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Dp talks to me like I'm a ****

(52 Posts)
Thecowjumpedoverthemoon Mon 11-Nov-13 11:39:05

We had a massive row yesterday.

Nothing major happened but I went a bit doolally after he spoke to me like a **.
Then acted like I'd done something unforgivable, said I was a c* and he wasn't interested in me anymore.

I can only give examples of what he is like (even when he's in a good mood).

If anyone leaves the kitchen door open (it's cold in there) he won't say 'can you shut the door please' on our way through, he will wait until we have left it open, then make a sarcy snide comment like 'yeah, you just leave the door open then thats fine'
He can't say something politely when it's happening he will leave it until the 'mistake has been made, then make nasty comments, it really gets my back up.
He does it to my teen son and he does it to me in front of the kids.
I usually get annoyed and pull him up on it, which ends in a row with him telling me I'm a c****.

Yesterday we were in the car, he was in the back with ds2 2yo.
I pulled off from our parking space, when a few seconds had passed he said 'you just pull off when I haven't clipped ds in properly, that's fine, you carry on'
I said ' why couldn't you say something before I pulled away?' He then said 'yep it's my fault, all my fault'
I realise I should have been more thoughtful and realise my mistake, but think he could have helped the situation by telling me when it mattered.
This then became about me not taking responsibility.
When we got home he unclipped ds from his seat and took him out at the end of our road, which infuriated me.

Later we argued which ended in me crying for hours.

He made nasty comments about my mental health too (I have ocd).

I felt dead inside and am still feeling shock from his comments.

I know I make mistakes and am far from perfect but I just want him to stop setting me up to fail in his books so he can verbally abuse me further.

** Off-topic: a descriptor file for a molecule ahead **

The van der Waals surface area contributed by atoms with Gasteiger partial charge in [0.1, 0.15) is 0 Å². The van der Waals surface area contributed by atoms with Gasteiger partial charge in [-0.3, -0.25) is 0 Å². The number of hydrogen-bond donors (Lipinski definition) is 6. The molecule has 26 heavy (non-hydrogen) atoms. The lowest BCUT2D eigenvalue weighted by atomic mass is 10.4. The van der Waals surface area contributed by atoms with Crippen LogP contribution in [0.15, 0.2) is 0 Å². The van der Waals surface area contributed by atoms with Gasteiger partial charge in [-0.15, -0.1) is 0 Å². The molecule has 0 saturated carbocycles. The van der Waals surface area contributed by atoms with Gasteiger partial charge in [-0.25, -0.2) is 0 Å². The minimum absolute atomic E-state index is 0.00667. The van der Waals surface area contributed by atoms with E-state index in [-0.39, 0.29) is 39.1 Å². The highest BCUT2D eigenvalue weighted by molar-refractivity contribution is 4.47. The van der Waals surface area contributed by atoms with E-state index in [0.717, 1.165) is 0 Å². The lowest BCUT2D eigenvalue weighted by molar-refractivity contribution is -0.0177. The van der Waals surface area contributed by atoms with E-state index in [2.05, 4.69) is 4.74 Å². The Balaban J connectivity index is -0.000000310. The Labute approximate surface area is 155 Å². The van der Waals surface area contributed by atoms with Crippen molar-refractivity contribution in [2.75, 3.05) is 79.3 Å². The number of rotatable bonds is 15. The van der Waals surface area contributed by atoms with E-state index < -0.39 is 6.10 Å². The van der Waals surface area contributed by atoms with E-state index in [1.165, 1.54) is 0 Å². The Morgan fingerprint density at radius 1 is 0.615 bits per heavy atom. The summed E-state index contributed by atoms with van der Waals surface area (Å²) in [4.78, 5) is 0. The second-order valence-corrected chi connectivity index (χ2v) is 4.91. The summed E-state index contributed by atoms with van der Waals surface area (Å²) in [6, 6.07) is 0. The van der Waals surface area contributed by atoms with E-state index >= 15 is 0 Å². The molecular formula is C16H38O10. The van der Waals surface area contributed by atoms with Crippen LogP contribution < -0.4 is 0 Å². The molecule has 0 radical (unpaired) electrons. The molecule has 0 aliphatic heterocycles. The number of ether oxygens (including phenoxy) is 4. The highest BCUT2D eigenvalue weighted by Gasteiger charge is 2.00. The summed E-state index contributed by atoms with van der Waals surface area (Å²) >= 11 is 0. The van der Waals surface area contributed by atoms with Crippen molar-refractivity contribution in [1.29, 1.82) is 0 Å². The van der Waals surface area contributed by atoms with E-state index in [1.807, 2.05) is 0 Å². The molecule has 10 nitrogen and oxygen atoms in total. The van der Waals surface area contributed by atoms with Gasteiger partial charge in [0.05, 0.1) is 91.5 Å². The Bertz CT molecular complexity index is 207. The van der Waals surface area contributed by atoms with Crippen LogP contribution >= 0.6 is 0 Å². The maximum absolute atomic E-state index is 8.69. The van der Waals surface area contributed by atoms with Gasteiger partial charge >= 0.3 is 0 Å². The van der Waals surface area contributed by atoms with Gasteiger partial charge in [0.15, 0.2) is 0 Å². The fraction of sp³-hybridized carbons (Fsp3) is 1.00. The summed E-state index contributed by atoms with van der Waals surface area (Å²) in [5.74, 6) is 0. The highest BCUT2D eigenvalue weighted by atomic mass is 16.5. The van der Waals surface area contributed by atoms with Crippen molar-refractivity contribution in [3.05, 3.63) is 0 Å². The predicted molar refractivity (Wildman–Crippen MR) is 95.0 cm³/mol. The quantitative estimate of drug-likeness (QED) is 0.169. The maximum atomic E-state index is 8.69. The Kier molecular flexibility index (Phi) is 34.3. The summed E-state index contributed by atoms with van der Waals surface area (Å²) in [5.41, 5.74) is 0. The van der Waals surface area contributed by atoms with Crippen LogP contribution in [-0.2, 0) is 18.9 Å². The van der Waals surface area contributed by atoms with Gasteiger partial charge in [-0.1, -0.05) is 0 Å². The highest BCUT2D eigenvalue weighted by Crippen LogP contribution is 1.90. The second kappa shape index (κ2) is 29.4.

I'm lonely, I live nowhere near family and friends, I can't leave and won't leave this house.
My sons need to stay here so leaving isn't an option.
I'm afraid I just have to live with this but limit the damage.

I already have to manage what's on tv at weekends because of the nasty comments he makes about people on tv, he thinks he's hilarious!

A lot of the time we get on great but I've realised this is only when things are going 100% his way,

He is negative a lot of the time and if we do something as a family he just points out how crap everything is. It's draining.

I looked into leaving but my son will be devastated and I will get the blame.
From the outside I have it good because I'm a SAHM.

Btw his dad does the same, makes sarcy comments.

Just want to know what your thoughts are!

Dinnaeknowshitfromclay Sun 17-Nov-13 22:45:23

We let a house to a Mum on benefits with two DCs. I have great respect for her. It was a bit rocky at the beginning and we let her pay the deposit in three portions. We had loads of choice regarding tenants but were astonished at the lovely manners her little boy had (5yo) and felt we wanted to help her as we took to her as a person too. 16 months in now and all's well. We are committed to keeping her as a tenant and she loves the house and is doing a great job as a single mum.
I had an exDP that was EA. I felt trapped too. I read a book called 'Men that hate women and the women who love them' It's a long time ago but men evolve so slowly I'm sure it's all still relevant (smile) but it was a revelation to me at the time. I felt like I was reading about HIM! I moved back home to care for my Mum with cancer and one day he rang (2 weeks before she died) demanding I go over to his house, I said no as Mum was so ill at that point and he said to not bother going back ever, he thought this was a threat, but it was a 'final straw' moment and never went near him again. I get to hear about him every now and again and he's still a monumental bell end.

ProudestDad Sat 16-Nov-13 22:39:38

OP, you wrote:

He made nasty comments about my mental health too (I have ocd).

I felt dead inside and am still feeling shock from his comments.

The comments made by this bully are emotionally damaging and the feelings stated by you in your original post are worrying for me. I believe that great injury has already been inflicted on you.

In my experience verbal abuse might not have caused me any physical bruises, but the psychological effects of the words said to me, words that made me too feel "dead inside," did manifest themselves in an emotionally damaging and physically painful way. These very real effects, for me, are were more difficult to put behind me and get over than the bruise I suffered from the smack in the face.

Good luck

ShinyBauble Sat 16-Nov-13 21:23:46

As you aren't in immediate danger I don't think packing cases and leaving is the best plan.

Start to make your exit plan. You'll find him easier to deal with knowing that it will only be for a short time more. Does your son finish school next summer? Six months will give you time to work on your skills with online courses making you more employable if you will need to get a job, get advice from the likes of Women's Aid and Shelter, open a bank account and put some money away. Hide any evidence carefully - if you ever get a bank statement out, don't put it down on the table, hold it until you hide it away again. (And if you get caught, say you were saving for Christmas/holiday/son's college.)